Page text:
5. As a personal opinion (as if the rest of this wasn’t a ton of opinion anyways), I’d much rather be putting natural sugar in my body instead of a sugar alcohol that is known to cause GI distress and have a laxative effect. (That would be sorbitol.)

    I guess my overall message is that I have never been as happy with a drink mix as I have been with the Skratch Labs mixes and dismissing them because the single-serve packets are targeted at a 16 oz. bottle seems like a missed opportunity.

     
    • All Seasons Cyclist

      June 9, 2012 at 10:14 PM

      Thanks for the note! I’ve never tried the Nuun tablets myself, but as soon as you mentioned “GI distress” I remembered why I never consume products with sorbitol! I agree with you that natural sugar is far better than sugar alcohol. You go through five bottles a week, but in an average week I go through at least 20 bottles and sometimes up to 30 (the joy of being a distance cyclist). If Skratch Labs ever makes single servings for a 20-ounce bottle I’ll switch immediately.

       
  6. 8isgr8

    June 9, 2012 at 11:53 PM

    Thanks for liking my post Dave!! Loving your blogsite. This is the first time I’ve cycled in the winter and I’m enjoying it and now I have most of the right gear it is even better… But then our winters would probably be a spring day for you!! :D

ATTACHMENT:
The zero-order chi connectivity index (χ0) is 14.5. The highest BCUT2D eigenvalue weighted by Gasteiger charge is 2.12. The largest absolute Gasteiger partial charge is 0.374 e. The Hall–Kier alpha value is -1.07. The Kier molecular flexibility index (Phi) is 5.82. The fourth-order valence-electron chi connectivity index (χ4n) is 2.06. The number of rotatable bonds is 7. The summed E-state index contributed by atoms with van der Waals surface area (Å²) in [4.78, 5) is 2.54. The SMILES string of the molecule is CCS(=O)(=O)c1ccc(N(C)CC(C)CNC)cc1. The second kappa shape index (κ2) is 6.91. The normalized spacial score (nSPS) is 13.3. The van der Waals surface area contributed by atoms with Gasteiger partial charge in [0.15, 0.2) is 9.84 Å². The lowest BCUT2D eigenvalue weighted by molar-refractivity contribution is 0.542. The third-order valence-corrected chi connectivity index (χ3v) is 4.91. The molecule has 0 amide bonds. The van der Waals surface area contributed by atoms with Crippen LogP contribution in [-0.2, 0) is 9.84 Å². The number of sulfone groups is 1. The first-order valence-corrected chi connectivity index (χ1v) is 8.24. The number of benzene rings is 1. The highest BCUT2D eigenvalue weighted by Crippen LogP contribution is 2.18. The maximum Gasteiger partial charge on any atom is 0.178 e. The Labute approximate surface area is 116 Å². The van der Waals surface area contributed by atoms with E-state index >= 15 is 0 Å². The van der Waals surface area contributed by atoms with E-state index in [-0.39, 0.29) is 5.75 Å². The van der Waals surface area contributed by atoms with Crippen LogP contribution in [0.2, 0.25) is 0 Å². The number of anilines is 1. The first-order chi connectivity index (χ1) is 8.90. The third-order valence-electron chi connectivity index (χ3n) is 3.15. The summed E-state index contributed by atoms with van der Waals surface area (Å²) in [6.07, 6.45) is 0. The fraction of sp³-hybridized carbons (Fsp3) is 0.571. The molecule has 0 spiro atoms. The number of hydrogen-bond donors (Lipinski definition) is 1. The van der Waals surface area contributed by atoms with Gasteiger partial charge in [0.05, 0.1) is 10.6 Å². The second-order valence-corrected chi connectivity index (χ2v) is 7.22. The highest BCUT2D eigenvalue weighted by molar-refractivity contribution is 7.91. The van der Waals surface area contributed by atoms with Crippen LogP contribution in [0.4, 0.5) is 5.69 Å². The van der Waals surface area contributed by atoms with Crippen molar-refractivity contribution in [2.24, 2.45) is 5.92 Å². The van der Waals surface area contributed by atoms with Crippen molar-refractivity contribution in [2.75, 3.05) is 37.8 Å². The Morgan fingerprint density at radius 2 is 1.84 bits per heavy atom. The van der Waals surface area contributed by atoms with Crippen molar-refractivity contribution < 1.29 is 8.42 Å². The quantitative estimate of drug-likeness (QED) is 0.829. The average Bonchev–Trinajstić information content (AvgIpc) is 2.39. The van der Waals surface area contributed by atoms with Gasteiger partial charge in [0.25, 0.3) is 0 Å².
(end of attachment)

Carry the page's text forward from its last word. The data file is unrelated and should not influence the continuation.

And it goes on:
• All Seasons Cyclist

      June 10, 2012 at 12:00 AM

      8isgr8 — Our winters get down to about -15 or -20 (F), which still makes for a decent bike ride. On the other hand, we never have to worry about poisonous snakes!

       
  7. mike

    June 16, 2012 at 9:35 PM

    Why not just put the mix in 20 oz bottle?…so it’s a bit diluted, is that so bad?

     
    • All Seasons Cyclist

      June 16, 2012 at 9:57 PM

      Mike — yes, you can easily put the mix into a 20-ounce bottle. The downside is the taste — Skratch is not very good when diluted.

       
  8. r

    June 24, 2012 at 3:57 PM

    Easiest solution is to buy the 1# bag and do the math. According to Skratch labs the volumetric measurement is 1.75 tablespoons per 500ml. That translates into almost exactly 2tbs for a 20 oz bottle and 2.5tbs for a 24 oz bottle.

     
    • All Seasons Cyclist

      June 24, 2012 at 4:32 PM